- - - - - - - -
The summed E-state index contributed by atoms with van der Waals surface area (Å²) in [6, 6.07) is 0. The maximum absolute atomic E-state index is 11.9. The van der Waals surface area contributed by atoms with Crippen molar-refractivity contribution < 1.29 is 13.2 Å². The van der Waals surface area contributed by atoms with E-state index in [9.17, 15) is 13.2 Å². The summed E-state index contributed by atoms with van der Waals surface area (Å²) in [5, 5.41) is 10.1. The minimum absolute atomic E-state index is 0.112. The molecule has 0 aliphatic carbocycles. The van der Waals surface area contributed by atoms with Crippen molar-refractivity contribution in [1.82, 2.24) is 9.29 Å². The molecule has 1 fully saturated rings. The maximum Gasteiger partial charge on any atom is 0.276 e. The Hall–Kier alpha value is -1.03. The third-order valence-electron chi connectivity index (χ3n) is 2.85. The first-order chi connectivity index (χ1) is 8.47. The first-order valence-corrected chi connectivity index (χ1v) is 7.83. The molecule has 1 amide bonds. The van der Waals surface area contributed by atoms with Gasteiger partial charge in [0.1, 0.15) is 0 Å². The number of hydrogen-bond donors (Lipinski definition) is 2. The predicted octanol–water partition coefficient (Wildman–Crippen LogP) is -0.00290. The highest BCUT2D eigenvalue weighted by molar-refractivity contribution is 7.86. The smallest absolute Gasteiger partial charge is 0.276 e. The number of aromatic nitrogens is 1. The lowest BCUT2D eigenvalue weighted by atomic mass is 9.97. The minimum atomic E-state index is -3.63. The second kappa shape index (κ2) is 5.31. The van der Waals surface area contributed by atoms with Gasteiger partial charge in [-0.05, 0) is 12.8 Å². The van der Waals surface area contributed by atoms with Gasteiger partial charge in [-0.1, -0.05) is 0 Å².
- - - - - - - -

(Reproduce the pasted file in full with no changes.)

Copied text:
The summed E-state index contributed by atoms with van der Waals surface area (Å²) in [6, 6.07) is 0. The maximum absolute atomic E-state index is 11.9. The van der Waals surface area contributed by atoms with Crippen molar-refractivity contribution < 1.29 is 13.2 Å². The van der Waals surface area contributed by atoms with E-state index in [9.17, 15) is 13.2 Å². The summed E-state index contributed by atoms with van der Waals surface area (Å²) in [5, 5.41) is 10.1. The minimum absolute atomic E-state index is 0.112. The molecule has 0 aliphatic carbocycles. The van der Waals surface area contributed by atoms with Crippen molar-refractivity contribution in [1.82, 2.24) is 9.29 Å². The molecule has 1 fully saturated rings. The maximum Gasteiger partial charge on any atom is 0.276 e. The Hall–Kier alpha value is -1.03. The third-order valence-electron chi connectivity index (χ3n) is 2.85. The first-order chi connectivity index (χ1) is 8.47. The first-order valence-corrected chi connectivity index (χ1v) is 7.83. The molecule has 1 amide bonds. The van der Waals surface area contributed by atoms with Gasteiger partial charge in [0.1, 0.15) is 0 Å². The number of hydrogen-bond donors (Lipinski definition) is 2. The predicted octanol–water partition coefficient (Wildman–Crippen LogP) is -0.00290. The highest BCUT2D eigenvalue weighted by molar-refractivity contribution is 7.86. The smallest absolute Gasteiger partial charge is 0.276 e. The number of aromatic nitrogens is 1. The lowest BCUT2D eigenvalue weighted by atomic mass is 9.97. The minimum atomic E-state index is -3.63. The second kappa shape index (κ2) is 5.31. The van der Waals surface area contributed by atoms with Gasteiger partial charge in [-0.05, 0) is 12.8 Å². The van der Waals surface area contributed by atoms with Gasteiger partial charge in [-0.1, -0.05) is 0 Å².